We Can't Afford It : Silver Transitions

We Can't Afford It

Posted by Ralph Sklar @ 10:10am on March 27, 2017

Some time back a client purchased two identical Life insurance policies from me for $125,000 each. He wouldn’t say why he wanted two small ones and not one bigger one.

A few years later my staff told me that his wife was on the line. Somehow I knew it would be bad news. It was. The night before a teenager was driving drunk and struck my client while he was walking his dog.

His wife, Pam, told me that she thought he had a $125,000 life insurance policy with me. I looked on my screen and saw that there were two identical policies with the same inception date. I didn’t remember that there were supposed to be two of them and thought it might be a mistake; so, without mentioning the second policy I asked her to give me a few minutes to call NYL and make sure that everything was in good order.

Then I called the Service Center. Both policies were in force. As soon as I hung up, it hit me that there might be different beneficiaries. Maybe he had a mistress? Good news, his wife was the beneficiary of both policies. So, I called Pam back and asked her if she was sitting down. She was. I said, ‘Pam, the policy is in force and in good order. You are the beneficiary.’ She thanked me. Then I said ‘but there are two identical policies, so you will be getting $250,000, not just $125,000.’ Then she screamed. At first a scream of relief. But then she started screaming at me. ‘We can’t afford two policies. I told him we could only afford $125,000. We can’t afford it!’ That went on for a while.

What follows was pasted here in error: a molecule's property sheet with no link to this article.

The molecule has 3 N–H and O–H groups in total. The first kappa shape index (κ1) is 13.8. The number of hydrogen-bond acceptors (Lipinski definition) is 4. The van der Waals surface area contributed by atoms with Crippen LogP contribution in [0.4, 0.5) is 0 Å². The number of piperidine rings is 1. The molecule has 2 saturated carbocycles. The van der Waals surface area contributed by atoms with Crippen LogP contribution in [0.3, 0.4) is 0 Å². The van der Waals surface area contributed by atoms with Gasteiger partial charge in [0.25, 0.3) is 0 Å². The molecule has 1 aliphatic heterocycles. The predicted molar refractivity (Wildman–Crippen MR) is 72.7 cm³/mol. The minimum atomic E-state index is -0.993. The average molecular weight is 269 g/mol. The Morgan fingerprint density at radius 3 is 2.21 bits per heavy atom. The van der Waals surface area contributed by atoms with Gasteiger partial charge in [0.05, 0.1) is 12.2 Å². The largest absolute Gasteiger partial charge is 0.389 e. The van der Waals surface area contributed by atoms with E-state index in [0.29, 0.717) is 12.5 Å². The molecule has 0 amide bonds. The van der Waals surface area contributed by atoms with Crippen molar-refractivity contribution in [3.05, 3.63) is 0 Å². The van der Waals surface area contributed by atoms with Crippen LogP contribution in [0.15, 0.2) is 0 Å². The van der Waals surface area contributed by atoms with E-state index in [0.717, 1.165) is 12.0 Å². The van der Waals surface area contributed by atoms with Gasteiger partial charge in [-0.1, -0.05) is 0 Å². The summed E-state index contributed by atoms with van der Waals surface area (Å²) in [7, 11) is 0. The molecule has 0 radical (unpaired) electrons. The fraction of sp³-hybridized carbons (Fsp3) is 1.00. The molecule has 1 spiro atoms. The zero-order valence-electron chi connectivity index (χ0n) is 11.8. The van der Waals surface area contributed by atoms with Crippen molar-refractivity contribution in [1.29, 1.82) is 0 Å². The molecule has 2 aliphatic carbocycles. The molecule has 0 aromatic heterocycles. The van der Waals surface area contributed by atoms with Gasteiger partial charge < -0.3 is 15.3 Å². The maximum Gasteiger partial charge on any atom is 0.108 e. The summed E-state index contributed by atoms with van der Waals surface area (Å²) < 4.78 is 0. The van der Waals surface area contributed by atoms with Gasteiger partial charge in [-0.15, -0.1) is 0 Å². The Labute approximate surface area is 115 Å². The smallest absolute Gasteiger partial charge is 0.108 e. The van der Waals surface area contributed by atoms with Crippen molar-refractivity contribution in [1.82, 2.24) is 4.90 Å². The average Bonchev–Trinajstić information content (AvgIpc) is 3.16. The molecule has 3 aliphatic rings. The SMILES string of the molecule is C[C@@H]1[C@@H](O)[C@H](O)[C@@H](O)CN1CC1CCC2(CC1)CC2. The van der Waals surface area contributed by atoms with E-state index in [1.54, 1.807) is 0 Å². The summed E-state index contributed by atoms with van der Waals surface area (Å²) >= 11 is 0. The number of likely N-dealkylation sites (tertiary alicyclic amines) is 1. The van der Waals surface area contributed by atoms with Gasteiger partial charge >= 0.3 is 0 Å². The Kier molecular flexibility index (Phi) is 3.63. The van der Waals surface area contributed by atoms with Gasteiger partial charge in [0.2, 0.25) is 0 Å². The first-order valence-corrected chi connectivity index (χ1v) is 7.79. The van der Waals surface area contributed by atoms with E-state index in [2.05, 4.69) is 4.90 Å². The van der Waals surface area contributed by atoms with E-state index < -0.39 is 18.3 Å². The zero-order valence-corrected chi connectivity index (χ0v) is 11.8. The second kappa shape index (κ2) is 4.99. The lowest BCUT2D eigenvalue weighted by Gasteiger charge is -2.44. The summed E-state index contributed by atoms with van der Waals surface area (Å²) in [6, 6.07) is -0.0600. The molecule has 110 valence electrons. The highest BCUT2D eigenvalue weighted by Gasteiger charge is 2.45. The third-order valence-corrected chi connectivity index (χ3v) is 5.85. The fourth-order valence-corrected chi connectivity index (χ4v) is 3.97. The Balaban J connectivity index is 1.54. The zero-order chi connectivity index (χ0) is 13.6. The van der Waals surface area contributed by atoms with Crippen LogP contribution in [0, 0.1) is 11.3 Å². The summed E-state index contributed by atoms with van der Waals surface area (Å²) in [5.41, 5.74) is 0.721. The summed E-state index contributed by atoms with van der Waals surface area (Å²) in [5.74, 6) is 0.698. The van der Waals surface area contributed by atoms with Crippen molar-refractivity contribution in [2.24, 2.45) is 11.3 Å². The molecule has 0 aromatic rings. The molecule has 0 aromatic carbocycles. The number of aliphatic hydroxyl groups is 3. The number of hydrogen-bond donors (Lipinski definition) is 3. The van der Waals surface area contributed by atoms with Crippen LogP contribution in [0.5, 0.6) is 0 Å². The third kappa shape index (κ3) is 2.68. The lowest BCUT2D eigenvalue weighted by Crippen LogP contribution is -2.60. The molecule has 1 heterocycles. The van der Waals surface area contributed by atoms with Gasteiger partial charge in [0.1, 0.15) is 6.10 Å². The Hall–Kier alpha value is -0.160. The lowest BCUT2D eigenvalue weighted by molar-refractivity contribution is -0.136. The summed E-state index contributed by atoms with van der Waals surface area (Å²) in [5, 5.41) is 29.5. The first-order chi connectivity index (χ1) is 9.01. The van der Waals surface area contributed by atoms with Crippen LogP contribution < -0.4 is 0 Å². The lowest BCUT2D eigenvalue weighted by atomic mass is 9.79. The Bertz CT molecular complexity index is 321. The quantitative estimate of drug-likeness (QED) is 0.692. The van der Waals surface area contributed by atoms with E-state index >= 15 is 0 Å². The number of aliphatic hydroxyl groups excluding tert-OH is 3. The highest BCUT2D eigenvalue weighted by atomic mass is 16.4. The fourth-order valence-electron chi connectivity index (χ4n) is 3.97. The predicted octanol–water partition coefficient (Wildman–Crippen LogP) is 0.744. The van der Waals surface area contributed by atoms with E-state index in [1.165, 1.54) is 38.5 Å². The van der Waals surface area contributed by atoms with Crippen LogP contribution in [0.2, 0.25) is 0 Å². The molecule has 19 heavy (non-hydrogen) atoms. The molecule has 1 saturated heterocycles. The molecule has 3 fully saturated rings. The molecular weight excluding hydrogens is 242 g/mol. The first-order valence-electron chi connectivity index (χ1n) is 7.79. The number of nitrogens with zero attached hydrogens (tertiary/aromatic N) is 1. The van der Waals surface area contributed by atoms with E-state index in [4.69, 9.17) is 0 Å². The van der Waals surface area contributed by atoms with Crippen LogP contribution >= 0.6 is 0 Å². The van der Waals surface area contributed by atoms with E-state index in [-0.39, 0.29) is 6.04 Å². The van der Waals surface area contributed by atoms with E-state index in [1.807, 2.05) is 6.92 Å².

When I went to her house to get the death certificate there was an interesting twist. The mortgage on Pam’s house had been sold to an investor who started foreclosure. It was a race, but we got the money to Pam in time to pay off the mortgage, so she got to keep the house.

I have thought about Pam many times. I was so grateful that her husband bought the coverage he thought he needed, even though the premiums were a financial stretch. I am guilty of sometimes thinking of life insurance as an expense, and I don’t like paying my own premiums much less asking other people to pay their own. But experiences like this ground me. They remind me what is important. Life insurance is not fun or glamourous, but for pennies on the dollar it can deliver money when it is needed most. It keeps families in their homes, and peanut butter on the table. It saves businesses, and preserves family harmony. So it’s important, even if it isn’t glamourous.